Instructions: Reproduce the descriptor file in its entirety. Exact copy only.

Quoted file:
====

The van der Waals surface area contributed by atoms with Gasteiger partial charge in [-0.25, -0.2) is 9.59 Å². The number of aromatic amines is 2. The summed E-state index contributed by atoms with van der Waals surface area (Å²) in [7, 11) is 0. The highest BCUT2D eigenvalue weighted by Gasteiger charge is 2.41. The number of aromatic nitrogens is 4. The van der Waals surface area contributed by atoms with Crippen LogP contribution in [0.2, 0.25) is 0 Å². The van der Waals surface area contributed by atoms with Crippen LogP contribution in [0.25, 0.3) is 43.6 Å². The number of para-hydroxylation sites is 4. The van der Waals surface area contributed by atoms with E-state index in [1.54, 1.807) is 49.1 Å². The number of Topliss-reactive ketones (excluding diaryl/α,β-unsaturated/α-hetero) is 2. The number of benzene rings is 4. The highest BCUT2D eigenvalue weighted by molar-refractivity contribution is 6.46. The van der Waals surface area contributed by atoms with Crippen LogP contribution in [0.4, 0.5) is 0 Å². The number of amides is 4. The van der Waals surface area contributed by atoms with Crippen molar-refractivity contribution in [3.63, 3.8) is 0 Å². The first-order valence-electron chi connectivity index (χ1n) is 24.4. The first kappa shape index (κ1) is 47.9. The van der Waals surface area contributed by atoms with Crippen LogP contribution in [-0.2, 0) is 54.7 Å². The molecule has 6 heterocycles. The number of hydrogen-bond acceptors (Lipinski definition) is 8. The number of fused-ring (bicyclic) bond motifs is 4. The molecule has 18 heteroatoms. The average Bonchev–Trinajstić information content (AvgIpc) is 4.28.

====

The van der Waals surface area contributed by atoms with Gasteiger partial charge in [-0.25, -0.2) is 9.59 Å². The number of aromatic amines is 2. The summed E-state index contributed by atoms with van der Waals surface area (Å²) in [7, 11) is 0. The highest BCUT2D eigenvalue weighted by Gasteiger charge is 2.41. The number of aromatic nitrogens is 4. The van der Waals surface area contributed by atoms with Crippen LogP contribution in [0.2, 0.25) is 0 Å². The van der Waals surface area contributed by atoms with Crippen LogP contribution in [0.25, 0.3) is 43.6 Å². The number of para-hydroxylation sites is 4. The van der Waals surface area contributed by atoms with E-state index in [1.54, 1.807) is 49.1 Å². The number of Topliss-reactive ketones (excluding diaryl/α,β-unsaturated/α-hetero) is 2. The number of benzene rings is 4. The highest BCUT2D eigenvalue weighted by molar-refractivity contribution is 6.46. The van der Waals surface area contributed by atoms with Crippen LogP contribution in [0.4, 0.5) is 0 Å². The number of amides is 4. The van der Waals surface area contributed by atoms with Crippen molar-refractivity contribution in [3.63, 3.8) is 0 Å². The first-order valence-electron chi connectivity index (χ1n) is 24.4. The first kappa shape index (κ1) is 47.9. The van der Waals surface area contributed by atoms with Crippen LogP contribution in [-0.2, 0) is 54.7 Å². The molecule has 6 heterocycles. The number of hydrogen-bond acceptors (Lipinski definition) is 8. The number of fused-ring (bicyclic) bond motifs is 4. The molecule has 18 heteroatoms. The average Bonchev–Trinajstić information content (AvgIpc) is 4.28.